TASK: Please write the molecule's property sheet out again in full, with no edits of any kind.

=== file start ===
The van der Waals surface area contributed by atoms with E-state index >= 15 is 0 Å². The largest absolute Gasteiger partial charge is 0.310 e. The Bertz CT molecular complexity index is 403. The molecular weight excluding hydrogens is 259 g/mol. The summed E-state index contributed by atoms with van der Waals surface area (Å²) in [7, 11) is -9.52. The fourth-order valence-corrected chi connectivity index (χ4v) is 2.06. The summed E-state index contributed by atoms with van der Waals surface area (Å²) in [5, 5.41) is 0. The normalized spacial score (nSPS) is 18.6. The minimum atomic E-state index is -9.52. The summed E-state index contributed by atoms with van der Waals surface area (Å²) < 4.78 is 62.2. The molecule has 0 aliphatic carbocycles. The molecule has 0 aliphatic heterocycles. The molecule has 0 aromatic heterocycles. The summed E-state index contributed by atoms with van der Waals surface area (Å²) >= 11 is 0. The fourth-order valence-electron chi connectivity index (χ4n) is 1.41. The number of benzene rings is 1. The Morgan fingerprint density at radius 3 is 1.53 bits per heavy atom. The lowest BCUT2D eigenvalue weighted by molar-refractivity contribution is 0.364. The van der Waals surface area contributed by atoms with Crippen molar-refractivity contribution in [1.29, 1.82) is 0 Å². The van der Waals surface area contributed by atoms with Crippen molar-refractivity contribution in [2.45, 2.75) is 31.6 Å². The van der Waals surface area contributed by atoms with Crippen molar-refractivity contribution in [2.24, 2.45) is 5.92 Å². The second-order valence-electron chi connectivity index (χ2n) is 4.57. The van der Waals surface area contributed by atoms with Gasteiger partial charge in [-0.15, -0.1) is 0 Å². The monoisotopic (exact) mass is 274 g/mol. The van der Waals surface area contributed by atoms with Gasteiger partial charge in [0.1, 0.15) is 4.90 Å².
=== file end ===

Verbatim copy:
The van der Waals surface area contributed by atoms with E-state index >= 15 is 0 Å². The largest absolute Gasteiger partial charge is 0.310 e. The Bertz CT molecular complexity index is 403. The molecular weight excluding hydrogens is 259 g/mol. The summed E-state index contributed by atoms with van der Waals surface area (Å²) in [7, 11) is -9.52. The fourth-order valence-corrected chi connectivity index (χ4v) is 2.06. The summed E-state index contributed by atoms with van der Waals surface area (Å²) in [5, 5.41) is 0. The normalized spacial score (nSPS) is 18.6. The minimum atomic E-state index is -9.52. The summed E-state index contributed by atoms with van der Waals surface area (Å²) < 4.78 is 62.2. The molecule has 0 aliphatic carbocycles. The molecule has 0 aliphatic heterocycles. The molecule has 0 aromatic heterocycles. The summed E-state index contributed by atoms with van der Waals surface area (Å²) >= 11 is 0. The fourth-order valence-electron chi connectivity index (χ4n) is 1.41. The number of benzene rings is 1. The Morgan fingerprint density at radius 3 is 1.53 bits per heavy atom. The lowest BCUT2D eigenvalue weighted by molar-refractivity contribution is 0.364. The van der Waals surface area contributed by atoms with Crippen molar-refractivity contribution in [1.29, 1.82) is 0 Å². The van der Waals surface area contributed by atoms with Crippen molar-refractivity contribution in [2.45, 2.75) is 31.6 Å². The van der Waals surface area contributed by atoms with Crippen molar-refractivity contribution in [2.24, 2.45) is 5.92 Å². The second-order valence-electron chi connectivity index (χ2n) is 4.57. The van der Waals surface area contributed by atoms with Gasteiger partial charge in [-0.15, -0.1) is 0 Å². The monoisotopic (exact) mass is 274 g/mol. The van der Waals surface area contributed by atoms with Gasteiger partial charge in [0.1, 0.15) is 4.90 Å².